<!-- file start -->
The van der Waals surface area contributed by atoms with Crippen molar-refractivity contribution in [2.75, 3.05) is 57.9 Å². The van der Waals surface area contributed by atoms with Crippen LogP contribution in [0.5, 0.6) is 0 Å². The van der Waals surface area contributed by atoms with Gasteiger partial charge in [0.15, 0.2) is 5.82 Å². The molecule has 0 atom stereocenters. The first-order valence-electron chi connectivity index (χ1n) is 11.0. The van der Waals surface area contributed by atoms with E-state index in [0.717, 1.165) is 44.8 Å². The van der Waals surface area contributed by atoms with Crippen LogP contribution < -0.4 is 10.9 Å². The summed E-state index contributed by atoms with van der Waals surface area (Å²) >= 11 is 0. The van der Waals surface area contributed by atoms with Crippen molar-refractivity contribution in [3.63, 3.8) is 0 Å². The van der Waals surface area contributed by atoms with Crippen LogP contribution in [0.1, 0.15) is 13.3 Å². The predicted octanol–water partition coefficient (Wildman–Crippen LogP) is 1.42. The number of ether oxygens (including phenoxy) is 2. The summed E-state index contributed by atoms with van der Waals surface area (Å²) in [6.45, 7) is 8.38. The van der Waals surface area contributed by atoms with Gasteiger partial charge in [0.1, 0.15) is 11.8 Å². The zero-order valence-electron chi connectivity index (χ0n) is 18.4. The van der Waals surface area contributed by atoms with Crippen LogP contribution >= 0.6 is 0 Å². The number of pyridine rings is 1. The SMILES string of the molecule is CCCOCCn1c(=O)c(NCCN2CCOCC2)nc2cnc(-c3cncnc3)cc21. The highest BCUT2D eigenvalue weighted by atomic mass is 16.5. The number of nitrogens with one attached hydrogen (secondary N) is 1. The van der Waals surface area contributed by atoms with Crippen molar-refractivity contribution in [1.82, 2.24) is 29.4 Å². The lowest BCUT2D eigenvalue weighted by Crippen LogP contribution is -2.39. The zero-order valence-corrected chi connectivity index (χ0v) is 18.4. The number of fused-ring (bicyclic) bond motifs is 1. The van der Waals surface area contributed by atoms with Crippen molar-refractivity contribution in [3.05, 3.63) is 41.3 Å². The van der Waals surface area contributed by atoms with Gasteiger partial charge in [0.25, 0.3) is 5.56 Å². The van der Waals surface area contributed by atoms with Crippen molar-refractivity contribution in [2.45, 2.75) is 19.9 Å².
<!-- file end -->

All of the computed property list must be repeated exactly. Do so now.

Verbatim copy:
The van der Waals surface area contributed by atoms with Crippen molar-refractivity contribution in [2.75, 3.05) is 57.9 Å². The van der Waals surface area contributed by atoms with Crippen LogP contribution in [0.5, 0.6) is 0 Å². The van der Waals surface area contributed by atoms with Gasteiger partial charge in [0.15, 0.2) is 5.82 Å². The molecule has 0 atom stereocenters. The first-order valence-electron chi connectivity index (χ1n) is 11.0. The van der Waals surface area contributed by atoms with E-state index in [0.717, 1.165) is 44.8 Å². The van der Waals surface area contributed by atoms with Crippen LogP contribution < -0.4 is 10.9 Å². The summed E-state index contributed by atoms with van der Waals surface area (Å²) >= 11 is 0. The van der Waals surface area contributed by atoms with Crippen molar-refractivity contribution in [3.63, 3.8) is 0 Å². The van der Waals surface area contributed by atoms with Crippen LogP contribution in [0.1, 0.15) is 13.3 Å². The predicted octanol–water partition coefficient (Wildman–Crippen LogP) is 1.42. The number of ether oxygens (including phenoxy) is 2. The summed E-state index contributed by atoms with van der Waals surface area (Å²) in [6.45, 7) is 8.38. The van der Waals surface area contributed by atoms with Gasteiger partial charge in [0.1, 0.15) is 11.8 Å². The zero-order valence-electron chi connectivity index (χ0n) is 18.4. The van der Waals surface area contributed by atoms with Crippen LogP contribution >= 0.6 is 0 Å². The number of pyridine rings is 1. The SMILES string of the molecule is CCCOCCn1c(=O)c(NCCN2CCOCC2)nc2cnc(-c3cncnc3)cc21. The highest BCUT2D eigenvalue weighted by atomic mass is 16.5. The number of nitrogens with one attached hydrogen (secondary N) is 1. The van der Waals surface area contributed by atoms with Crippen molar-refractivity contribution in [1.82, 2.24) is 29.4 Å². The lowest BCUT2D eigenvalue weighted by Crippen LogP contribution is -2.39. The zero-order valence-corrected chi connectivity index (χ0v) is 18.4. The number of fused-ring (bicyclic) bond motifs is 1. The van der Waals surface area contributed by atoms with Crippen molar-refractivity contribution in [3.05, 3.63) is 41.3 Å². The van der Waals surface area contributed by atoms with Gasteiger partial charge in [0.25, 0.3) is 5.56 Å². The van der Waals surface area contributed by atoms with Crippen molar-refractivity contribution in [2.45, 2.75) is 19.9 Å².